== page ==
Need ideas for my 40 gallon tank

ZeBushMan

Arachnopeon
Joined
May 21, 2017
Messages
1
Ok, so i have a completely empty 40 gallon tank and I'm looking for a beginner lizard to setup for. I'm a beginner and I need a slightly low maintenance but social lizard so my parents could watch it while I'm away sometimes(Which isn't very often at all due to me still being in school). Could you guys throw me any recommendations and if you've ever had one what they were like and how difficult it is. thanks! it is a 36x18, 40 gallon tank!
 

Anoplogaster

Arachnodemon
Joined
Jan 15, 2017
Messages
675
Well, I guess it depends on what you want in a lizard. Ease of care? Because lots of species are actually quite easy once you have the environment dialed in. Docile personality? The bearded dragon fits that nicely, along with leopard geckos. You can also consider a Uromastix, if you've never seen one. Super cool lizards, but can get a little big. But they are potatoes on legs:D Of course, reptiles need to be conditioned to be docile. If you leave them alone for a while, they get nervous around you. So handle frequently if you want it docile.

Let me know if you have questions about setup. I've had reptiles all my life:)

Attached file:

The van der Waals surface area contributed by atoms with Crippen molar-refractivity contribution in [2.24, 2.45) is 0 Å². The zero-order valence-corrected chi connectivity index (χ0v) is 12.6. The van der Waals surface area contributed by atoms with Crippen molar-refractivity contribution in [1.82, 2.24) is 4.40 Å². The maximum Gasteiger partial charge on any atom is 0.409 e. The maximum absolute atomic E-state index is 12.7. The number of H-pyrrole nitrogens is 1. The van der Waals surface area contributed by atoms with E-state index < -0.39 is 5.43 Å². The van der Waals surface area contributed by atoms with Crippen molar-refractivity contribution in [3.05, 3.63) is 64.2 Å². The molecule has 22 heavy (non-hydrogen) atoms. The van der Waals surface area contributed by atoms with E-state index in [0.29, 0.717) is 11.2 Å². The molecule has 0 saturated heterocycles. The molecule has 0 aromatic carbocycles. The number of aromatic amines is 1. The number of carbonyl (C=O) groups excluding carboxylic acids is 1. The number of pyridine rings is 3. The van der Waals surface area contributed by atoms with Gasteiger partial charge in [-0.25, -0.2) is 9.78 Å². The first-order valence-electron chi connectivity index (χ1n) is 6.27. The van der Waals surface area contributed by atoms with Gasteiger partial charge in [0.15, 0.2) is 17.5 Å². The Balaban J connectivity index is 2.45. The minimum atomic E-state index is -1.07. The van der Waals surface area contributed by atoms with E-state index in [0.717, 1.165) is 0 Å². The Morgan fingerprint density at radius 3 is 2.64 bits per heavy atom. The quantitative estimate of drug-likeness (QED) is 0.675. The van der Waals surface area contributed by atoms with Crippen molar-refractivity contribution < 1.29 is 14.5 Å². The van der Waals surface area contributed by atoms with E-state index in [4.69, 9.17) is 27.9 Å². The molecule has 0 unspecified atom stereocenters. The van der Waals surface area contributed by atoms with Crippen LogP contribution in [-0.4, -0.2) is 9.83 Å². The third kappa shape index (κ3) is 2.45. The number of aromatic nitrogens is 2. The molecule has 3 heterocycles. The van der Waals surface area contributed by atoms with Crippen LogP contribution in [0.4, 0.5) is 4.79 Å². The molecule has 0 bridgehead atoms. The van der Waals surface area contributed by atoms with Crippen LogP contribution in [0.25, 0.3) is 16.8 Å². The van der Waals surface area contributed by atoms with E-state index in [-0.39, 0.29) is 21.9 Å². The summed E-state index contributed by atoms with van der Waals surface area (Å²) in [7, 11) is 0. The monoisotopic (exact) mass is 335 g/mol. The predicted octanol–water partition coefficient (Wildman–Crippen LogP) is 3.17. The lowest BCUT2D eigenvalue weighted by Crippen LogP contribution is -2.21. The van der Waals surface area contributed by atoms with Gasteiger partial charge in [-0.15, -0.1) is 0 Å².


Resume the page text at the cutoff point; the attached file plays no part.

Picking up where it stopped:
mconnachan

Arachnoprince
Joined
Aug 5, 2012
Messages
1,244
An M.Balfouri communal set - up would be an awesome way of utilising your 40 gallon terrarium, it's so cool seeing them working together, sharing meals, defending each other whilst moulting, these are just some of the behaviour I've seen from these awesome sp. Hope you choose something really amazing.
 

CWilson1351

Arachnobaron
Joined
Jan 23, 2017
Messages
454
I gotta agree with the Leopard gecko or Uromastyx. In fact once I get the new cage and spacing arrangements in for the ball python I am planning on moving my female Leo into the 40 breeder I have.
 

Anoplogaster

Arachnodemon
Joined
Jan 15, 2017
Messages
675
Reptiles are tons of fun. But just keep in mind that, unlike many of our inverts, most reptiles require quite a bit more thought and care. They eat more than Ts. They definitely need heat sources. And some need UV. And they need a photo cycle (just like we do). A good investment is some light timers. Usually, you can get those at any hardware store for like $7-10 depending on how fancy it is. Set the timers to simulate day and night, and you'll save yourself a ton of trouble. Give them temperature choices: Hot on one side, cool on the other. Provide a water dish on the cool side and a hiding spot on BOTH sides.
 
Top